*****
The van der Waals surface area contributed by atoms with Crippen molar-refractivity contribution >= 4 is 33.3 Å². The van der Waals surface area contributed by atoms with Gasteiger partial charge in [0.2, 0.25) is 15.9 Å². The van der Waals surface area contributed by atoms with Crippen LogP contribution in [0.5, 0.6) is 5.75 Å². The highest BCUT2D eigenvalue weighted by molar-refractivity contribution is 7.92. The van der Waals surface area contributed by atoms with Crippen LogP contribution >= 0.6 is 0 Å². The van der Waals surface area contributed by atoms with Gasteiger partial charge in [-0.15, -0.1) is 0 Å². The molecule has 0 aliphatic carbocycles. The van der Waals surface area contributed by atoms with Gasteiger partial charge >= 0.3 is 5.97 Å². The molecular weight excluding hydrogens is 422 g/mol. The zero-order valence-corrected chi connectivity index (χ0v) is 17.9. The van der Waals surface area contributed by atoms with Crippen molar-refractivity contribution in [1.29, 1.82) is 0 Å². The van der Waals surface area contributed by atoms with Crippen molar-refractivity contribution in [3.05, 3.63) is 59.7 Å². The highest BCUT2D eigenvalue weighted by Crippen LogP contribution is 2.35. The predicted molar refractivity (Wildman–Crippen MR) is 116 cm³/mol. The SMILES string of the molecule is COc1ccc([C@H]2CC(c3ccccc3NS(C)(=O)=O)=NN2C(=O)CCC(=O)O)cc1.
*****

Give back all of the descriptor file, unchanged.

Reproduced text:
The van der Waals surface area contributed by atoms with Crippen molar-refractivity contribution >= 4 is 33.3 Å². The van der Waals surface area contributed by atoms with Gasteiger partial charge in [0.2, 0.25) is 15.9 Å². The van der Waals surface area contributed by atoms with Crippen LogP contribution in [0.5, 0.6) is 5.75 Å². The highest BCUT2D eigenvalue weighted by molar-refractivity contribution is 7.92. The van der Waals surface area contributed by atoms with Crippen LogP contribution >= 0.6 is 0 Å². The van der Waals surface area contributed by atoms with Gasteiger partial charge in [-0.15, -0.1) is 0 Å². The molecule has 0 aliphatic carbocycles. The van der Waals surface area contributed by atoms with Gasteiger partial charge >= 0.3 is 5.97 Å². The molecular weight excluding hydrogens is 422 g/mol. The zero-order valence-corrected chi connectivity index (χ0v) is 17.9. The van der Waals surface area contributed by atoms with Crippen molar-refractivity contribution in [1.29, 1.82) is 0 Å². The van der Waals surface area contributed by atoms with Crippen molar-refractivity contribution in [3.05, 3.63) is 59.7 Å². The highest BCUT2D eigenvalue weighted by Crippen LogP contribution is 2.35. The predicted molar refractivity (Wildman–Crippen MR) is 116 cm³/mol. The SMILES string of the molecule is COc1ccc([C@H]2CC(c3ccccc3NS(C)(=O)=O)=NN2C(=O)CCC(=O)O)cc1.